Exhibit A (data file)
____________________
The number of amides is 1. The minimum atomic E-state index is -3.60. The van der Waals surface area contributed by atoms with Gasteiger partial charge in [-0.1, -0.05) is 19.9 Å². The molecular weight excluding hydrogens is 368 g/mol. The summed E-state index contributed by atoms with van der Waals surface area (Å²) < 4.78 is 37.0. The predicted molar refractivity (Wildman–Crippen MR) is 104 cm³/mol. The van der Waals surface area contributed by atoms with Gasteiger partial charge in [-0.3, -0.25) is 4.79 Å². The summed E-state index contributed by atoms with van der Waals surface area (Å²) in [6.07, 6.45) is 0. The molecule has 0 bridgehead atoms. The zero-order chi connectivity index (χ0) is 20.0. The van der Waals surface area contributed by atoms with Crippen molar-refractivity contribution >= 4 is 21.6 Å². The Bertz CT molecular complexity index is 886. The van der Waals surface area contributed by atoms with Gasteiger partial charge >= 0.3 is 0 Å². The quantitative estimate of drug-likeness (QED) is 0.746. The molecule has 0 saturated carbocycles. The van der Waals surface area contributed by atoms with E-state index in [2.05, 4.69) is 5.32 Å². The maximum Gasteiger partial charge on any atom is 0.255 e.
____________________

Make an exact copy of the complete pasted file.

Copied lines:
The number of amides is 1. The minimum atomic E-state index is -3.60. The van der Waals surface area contributed by atoms with Gasteiger partial charge in [-0.1, -0.05) is 19.9 Å². The molecular weight excluding hydrogens is 368 g/mol. The summed E-state index contributed by atoms with van der Waals surface area (Å²) < 4.78 is 37.0. The predicted molar refractivity (Wildman–Crippen MR) is 104 cm³/mol. The van der Waals surface area contributed by atoms with Gasteiger partial charge in [-0.3, -0.25) is 4.79 Å². The summed E-state index contributed by atoms with van der Waals surface area (Å²) in [6.07, 6.45) is 0. The molecule has 0 bridgehead atoms. The zero-order chi connectivity index (χ0) is 20.0. The van der Waals surface area contributed by atoms with Crippen molar-refractivity contribution >= 4 is 21.6 Å². The Bertz CT molecular complexity index is 886. The van der Waals surface area contributed by atoms with Gasteiger partial charge >= 0.3 is 0 Å². The quantitative estimate of drug-likeness (QED) is 0.746. The molecule has 0 saturated carbocycles. The van der Waals surface area contributed by atoms with E-state index in [2.05, 4.69) is 5.32 Å². The maximum Gasteiger partial charge on any atom is 0.255 e.